Coal power plants generate about half of the United States' electricity and are expected to remain a key energy source. Coal power plants also account for about one-third of the nation's emissions of carbon dioxide (CO2 ), the primary greenhouse gas that experts believe contributes to climate change. Current regulatory efforts and proposed legislation that seek to reduce CO2 emissions could affect coal power plants. Two key technologies show potential for reducing CO2 emissions: (1) carbon capture and storage (CCS), which involves capturing and storing CO2 in geologic formations, and (2) plant efficiency improvements that allow plants to use less coal. The Department of Energy (DOE) plays a key role in accelerating the commercial availability of these technologies and devoted more than $600 million to them in fiscal year 2009. Congress asked GAO to examine (1) the maturity of these technologies; (2) their potential for commercial use, and any challenges to their use; and (3) possible implications of deploying these technologies. To conduct this work, GAO reviewed reports and interviewed stakeholders with expertise in coal technologies.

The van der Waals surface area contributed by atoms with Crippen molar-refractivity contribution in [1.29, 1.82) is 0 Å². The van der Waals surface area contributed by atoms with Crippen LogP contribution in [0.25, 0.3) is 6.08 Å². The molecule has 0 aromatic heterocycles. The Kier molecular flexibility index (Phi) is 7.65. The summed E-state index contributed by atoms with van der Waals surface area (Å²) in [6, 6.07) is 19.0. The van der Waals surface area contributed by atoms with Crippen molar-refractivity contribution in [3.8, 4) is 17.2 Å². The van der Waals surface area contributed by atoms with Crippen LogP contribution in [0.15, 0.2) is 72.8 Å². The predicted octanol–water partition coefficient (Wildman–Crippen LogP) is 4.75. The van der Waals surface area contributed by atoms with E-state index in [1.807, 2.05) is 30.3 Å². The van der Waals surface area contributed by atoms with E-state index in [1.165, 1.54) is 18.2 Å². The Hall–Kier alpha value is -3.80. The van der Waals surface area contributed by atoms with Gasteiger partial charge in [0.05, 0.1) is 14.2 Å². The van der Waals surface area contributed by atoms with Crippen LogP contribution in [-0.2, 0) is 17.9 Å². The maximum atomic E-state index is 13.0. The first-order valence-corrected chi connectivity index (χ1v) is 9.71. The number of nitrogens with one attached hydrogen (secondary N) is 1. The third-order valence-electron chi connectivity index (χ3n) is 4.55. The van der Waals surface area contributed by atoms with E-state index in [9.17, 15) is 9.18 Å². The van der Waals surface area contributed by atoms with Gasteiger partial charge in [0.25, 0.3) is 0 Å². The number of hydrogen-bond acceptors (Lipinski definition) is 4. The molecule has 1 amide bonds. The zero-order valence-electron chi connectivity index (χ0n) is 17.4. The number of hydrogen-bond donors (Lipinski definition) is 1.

Recommendations for Executive Action
|Department of Energy||To improve decision making and oversight for coal research efforts, including how technological maturity is measured and reported, the Secretary of Energy should direct the Office of Fossil Energy to develop a standard set of benchmarks to gauge the maturity of key technologies and report to Congress on the maturity of these technologies. As part of this process, the Office of Fossil Energy should consider consulting DOE's Technology Readiness Assessment Guide to develop benchmarks and reporting requirements.|